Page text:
If Republicans don't decide to let those voters go, I don't think they believe they can win without them. So, I don't think - I don't think Trump will be on the outs with the party for very long. And then it's only a matter of Republicans who are considering running deciding, I better wait, I better wait till next time.

SCIUTTO: The trouble is the math doesn't work out because they don't win with him. This is three elections in a row, arguably four, right -

CUPP: Anymore.

SCIUTTO: If you - 2018, 2020, 2019, right, the races after the 2020 election, rather the Senate race is 2021, and now this one.

CUPP: Yes.

SCIUTTO: Clearly that base doesn't win you the majorities you need to control the Senate, to get the White House.

CUPP: Right.

SCIUTTO: So, how do they reconcile that contradiction?

CUPP: Well, I don't -- clearly they're not thinking about math because the party has, since 2015, been one of - of division and not multiplication and addition. And the streets are littered with Republican casualties from Jeff Flake to Liz Cheney to Will Herd, you know, folks who realize what happened when they went against Trump. And the party decided to push out good conservatives like Adam Kinzinger and Liz Cheney. So, they're not trying to grow, but they haven't put in the work to reach out to moderate Republicans and moderates and right of center voters. So, they have to, I think in their minds, double and triple down on the very condensed base that they've been courting over the past four or five years instead of trying to grow it.

HILL: And to that point, S.E., who then wins out? Let's say - let's say the GOP does take control of the House. You have this very public split that we're seeing now in the party. There's more division for you right there. What are the chances they actually get something done that they could run on moving into 2024?

CUPP: Yes, I mean, the split I feel is mostly over personality. You know, I actually think the party's pretty united about where it wants to go. And that, you know, whether it's Ron DeSantis winning Florida and saying, you know, wokism lost, it's clear, you know, they might have used inflation and the economy and crime to get elected, but they almost immediately, right, want to go back to the culture wars.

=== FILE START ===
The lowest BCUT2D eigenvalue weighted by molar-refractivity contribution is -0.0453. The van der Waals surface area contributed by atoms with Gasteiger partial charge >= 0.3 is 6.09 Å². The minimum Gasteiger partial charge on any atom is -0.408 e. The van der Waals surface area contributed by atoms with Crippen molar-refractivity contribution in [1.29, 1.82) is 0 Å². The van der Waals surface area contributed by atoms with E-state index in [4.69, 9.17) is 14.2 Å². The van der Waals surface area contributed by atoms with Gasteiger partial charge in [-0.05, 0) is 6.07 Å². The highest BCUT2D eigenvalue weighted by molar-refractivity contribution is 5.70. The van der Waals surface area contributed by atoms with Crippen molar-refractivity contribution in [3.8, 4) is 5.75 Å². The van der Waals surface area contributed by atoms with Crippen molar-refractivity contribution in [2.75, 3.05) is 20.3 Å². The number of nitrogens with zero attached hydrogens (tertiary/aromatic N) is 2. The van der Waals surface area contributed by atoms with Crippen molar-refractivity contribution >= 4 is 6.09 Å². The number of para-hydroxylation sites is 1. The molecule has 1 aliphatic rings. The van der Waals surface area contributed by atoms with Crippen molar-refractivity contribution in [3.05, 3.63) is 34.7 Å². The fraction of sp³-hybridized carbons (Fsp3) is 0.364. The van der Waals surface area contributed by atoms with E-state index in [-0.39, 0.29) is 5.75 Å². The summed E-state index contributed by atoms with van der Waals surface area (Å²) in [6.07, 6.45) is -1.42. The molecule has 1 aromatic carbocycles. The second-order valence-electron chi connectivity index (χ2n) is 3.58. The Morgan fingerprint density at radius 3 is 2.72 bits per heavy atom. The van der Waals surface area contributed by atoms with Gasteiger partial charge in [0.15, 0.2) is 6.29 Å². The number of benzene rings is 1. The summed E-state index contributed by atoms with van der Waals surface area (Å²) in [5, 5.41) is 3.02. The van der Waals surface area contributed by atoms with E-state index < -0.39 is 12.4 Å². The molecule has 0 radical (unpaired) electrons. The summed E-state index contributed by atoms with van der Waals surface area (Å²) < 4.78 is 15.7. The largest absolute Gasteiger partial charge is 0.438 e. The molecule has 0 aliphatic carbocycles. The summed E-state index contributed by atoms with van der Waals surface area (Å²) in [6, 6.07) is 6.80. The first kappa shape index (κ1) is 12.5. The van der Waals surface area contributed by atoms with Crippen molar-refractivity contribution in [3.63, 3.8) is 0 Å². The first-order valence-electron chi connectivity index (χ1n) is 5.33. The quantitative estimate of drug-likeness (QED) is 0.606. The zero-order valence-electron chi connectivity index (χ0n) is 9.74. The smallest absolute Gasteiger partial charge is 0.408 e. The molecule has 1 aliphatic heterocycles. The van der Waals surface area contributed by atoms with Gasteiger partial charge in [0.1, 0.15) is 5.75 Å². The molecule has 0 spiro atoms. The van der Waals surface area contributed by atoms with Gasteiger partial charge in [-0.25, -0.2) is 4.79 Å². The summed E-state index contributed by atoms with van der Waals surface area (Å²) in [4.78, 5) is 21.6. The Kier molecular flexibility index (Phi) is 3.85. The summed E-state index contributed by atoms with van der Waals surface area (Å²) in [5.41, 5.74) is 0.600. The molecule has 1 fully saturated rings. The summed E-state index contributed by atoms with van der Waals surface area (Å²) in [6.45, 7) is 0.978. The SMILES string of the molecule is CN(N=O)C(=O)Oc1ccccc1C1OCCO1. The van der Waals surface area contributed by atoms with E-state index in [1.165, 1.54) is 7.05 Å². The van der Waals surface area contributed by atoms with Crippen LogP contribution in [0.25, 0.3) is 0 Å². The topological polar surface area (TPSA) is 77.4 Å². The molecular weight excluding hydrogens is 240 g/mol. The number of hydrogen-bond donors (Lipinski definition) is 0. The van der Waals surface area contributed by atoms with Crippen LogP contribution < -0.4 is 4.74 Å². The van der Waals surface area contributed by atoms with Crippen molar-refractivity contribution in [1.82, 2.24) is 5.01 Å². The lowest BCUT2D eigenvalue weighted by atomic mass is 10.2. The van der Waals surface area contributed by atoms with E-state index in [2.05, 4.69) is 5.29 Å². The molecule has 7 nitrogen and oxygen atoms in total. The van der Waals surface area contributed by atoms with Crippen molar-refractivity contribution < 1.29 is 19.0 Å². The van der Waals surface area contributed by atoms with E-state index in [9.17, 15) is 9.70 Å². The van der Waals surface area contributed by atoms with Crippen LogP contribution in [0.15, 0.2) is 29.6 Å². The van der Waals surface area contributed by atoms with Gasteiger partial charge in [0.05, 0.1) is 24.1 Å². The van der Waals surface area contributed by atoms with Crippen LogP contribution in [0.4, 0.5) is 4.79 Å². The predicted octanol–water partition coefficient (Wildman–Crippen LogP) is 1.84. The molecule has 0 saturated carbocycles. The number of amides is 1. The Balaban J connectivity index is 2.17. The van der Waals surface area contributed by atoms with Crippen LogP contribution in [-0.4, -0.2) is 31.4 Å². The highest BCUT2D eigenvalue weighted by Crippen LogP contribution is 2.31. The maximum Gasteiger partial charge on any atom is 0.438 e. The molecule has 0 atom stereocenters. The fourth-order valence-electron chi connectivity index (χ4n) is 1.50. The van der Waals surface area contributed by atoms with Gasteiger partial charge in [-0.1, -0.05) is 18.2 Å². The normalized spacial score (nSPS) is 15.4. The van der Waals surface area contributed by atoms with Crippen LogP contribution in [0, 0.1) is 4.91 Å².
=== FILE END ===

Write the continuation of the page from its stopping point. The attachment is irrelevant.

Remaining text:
And I think that's a uniting principle for the party. And so the split, you know, in the House between like Kevin McCarthy and the caucus, that will play out. But I think they're real clear about where they want to go. And I think, as 2024 gets closer, it will be more culture wars, wokism, owning the libs through primaries, right, which is what they did in the midterms, and then probably a shift in the general back toward pocketbook issues like inflation and the economy and crime. I think - I think the midterms were a blueprint of what we're going to see for 2024.

SCIUTTO: Notable. They've already decided where they want to go.

S.E. Cupp, thanks so much.

CUPP: Thanks.

SCIUTTO: A quick reminder, former Vice President Mike Pence will join our colleague, Jake Tapper, for a live CNN town hall tomorrow night, 9:00 Eastern Time, right here on CNN.

HILL: Right now, air raid sirens sounding across Ukraine as a new barrage of Russian missiles is expected. Explosions already heard in Kyiv. We're going to take you there, live.

SCIUTTO: Also ahead, a sitting U.S. senator warns Elon Musk that Congress may have to step in to fix Twitter, as well as Musk's other companies. I'm going to speak with Democratic Senator Ed Markey about how lawmakers might do that.

Plus, a massive vigil at the University of Virginia to honor victims of a deadly shooting on campus there. The suspect now in custody.


Motives remain a mystery. What we're learning now about his past.


SCIUTTO: This morning, the governor of Virginia has ordered flags to fly at half-staff across the state, this in honor of the three University of Virginia football players, there they are, killed in a mass shooting. Gunned down, police say, by a former football player and one of their classmates. Classes are canceled again today as the school mourns the loss.

HILL: Last night, thousands attended a candlelight vigil on campus for Lavel Davis, D'Sean Perry and Devin Chandler. Two other students were also wounded in that shooting. The university tweeting out, there are no words to describe this tremendous loss to our UVA football family.

CNN's Joe Johns is in Charlottesville, Virginia, for us this morning.

So, Joe, I know we've also learned campus officials did have prior contact with the suspect over a gun. What more do we know about that?


JOE JOHNS, CNN SENIOR CORRESPONDENT: Right. Well, the university has a police department. The police department has a threat assessment team. And we are told that the suspect, 22-year-old Chris Jones, was on the radar of the threat assessment team even before this shooting occurred. They had investigated him for some type of a hazing incident. And they also heard rumors that he had a firearm, that he had a gun, though no one had seen the gun.

Then they found out that he had gotten involved in the criminal justice system for allegedly possessing a firearm. They went to him and asked him about that and he refused to participate in the investigation, so they initiated disciplinary proceedings. That's all attributable to the university. So, that's where we stood when the shooting occurred.